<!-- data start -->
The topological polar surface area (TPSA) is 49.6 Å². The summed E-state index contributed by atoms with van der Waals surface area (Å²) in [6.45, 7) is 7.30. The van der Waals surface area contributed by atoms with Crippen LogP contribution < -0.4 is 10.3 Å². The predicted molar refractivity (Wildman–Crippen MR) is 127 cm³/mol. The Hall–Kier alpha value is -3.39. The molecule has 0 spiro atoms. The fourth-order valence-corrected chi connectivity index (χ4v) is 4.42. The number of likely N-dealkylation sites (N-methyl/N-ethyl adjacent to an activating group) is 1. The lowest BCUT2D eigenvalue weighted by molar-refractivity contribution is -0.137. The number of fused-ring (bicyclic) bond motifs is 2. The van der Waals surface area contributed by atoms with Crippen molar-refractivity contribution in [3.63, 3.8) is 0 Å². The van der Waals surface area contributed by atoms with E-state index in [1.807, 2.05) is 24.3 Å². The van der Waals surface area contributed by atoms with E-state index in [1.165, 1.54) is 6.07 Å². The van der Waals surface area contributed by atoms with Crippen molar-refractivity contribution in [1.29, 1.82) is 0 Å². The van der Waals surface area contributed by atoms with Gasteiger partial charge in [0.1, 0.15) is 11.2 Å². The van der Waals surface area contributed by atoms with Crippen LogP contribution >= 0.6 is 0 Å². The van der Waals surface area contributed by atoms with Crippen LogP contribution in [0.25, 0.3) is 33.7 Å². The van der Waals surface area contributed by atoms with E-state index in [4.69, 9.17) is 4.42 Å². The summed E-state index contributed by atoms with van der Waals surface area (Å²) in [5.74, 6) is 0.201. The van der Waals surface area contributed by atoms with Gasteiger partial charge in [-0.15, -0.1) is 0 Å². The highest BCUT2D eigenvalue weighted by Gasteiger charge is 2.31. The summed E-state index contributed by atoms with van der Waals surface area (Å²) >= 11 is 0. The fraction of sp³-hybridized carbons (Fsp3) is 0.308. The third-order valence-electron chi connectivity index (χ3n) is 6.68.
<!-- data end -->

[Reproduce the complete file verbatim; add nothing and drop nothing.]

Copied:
The topological polar surface area (TPSA) is 49.6 Å². The summed E-state index contributed by atoms with van der Waals surface area (Å²) in [6.45, 7) is 7.30. The van der Waals surface area contributed by atoms with Crippen LogP contribution < -0.4 is 10.3 Å². The predicted molar refractivity (Wildman–Crippen MR) is 127 cm³/mol. The Hall–Kier alpha value is -3.39. The molecule has 0 spiro atoms. The fourth-order valence-corrected chi connectivity index (χ4v) is 4.42. The number of likely N-dealkylation sites (N-methyl/N-ethyl adjacent to an activating group) is 1. The lowest BCUT2D eigenvalue weighted by molar-refractivity contribution is -0.137. The number of fused-ring (bicyclic) bond motifs is 2. The van der Waals surface area contributed by atoms with Crippen molar-refractivity contribution in [3.63, 3.8) is 0 Å². The van der Waals surface area contributed by atoms with E-state index in [1.807, 2.05) is 24.3 Å². The van der Waals surface area contributed by atoms with E-state index in [1.165, 1.54) is 6.07 Å². The van der Waals surface area contributed by atoms with Crippen molar-refractivity contribution in [1.29, 1.82) is 0 Å². The van der Waals surface area contributed by atoms with Gasteiger partial charge in [0.1, 0.15) is 11.2 Å². The van der Waals surface area contributed by atoms with Crippen LogP contribution >= 0.6 is 0 Å². The van der Waals surface area contributed by atoms with Crippen LogP contribution in [0.25, 0.3) is 33.7 Å². The van der Waals surface area contributed by atoms with E-state index in [4.69, 9.17) is 4.42 Å². The summed E-state index contributed by atoms with van der Waals surface area (Å²) in [5.74, 6) is 0.201. The van der Waals surface area contributed by atoms with Gasteiger partial charge in [-0.15, -0.1) is 0 Å². The highest BCUT2D eigenvalue weighted by Gasteiger charge is 2.31. The summed E-state index contributed by atoms with van der Waals surface area (Å²) >= 11 is 0. The fraction of sp³-hybridized carbons (Fsp3) is 0.308. The third-order valence-electron chi connectivity index (χ3n) is 6.68.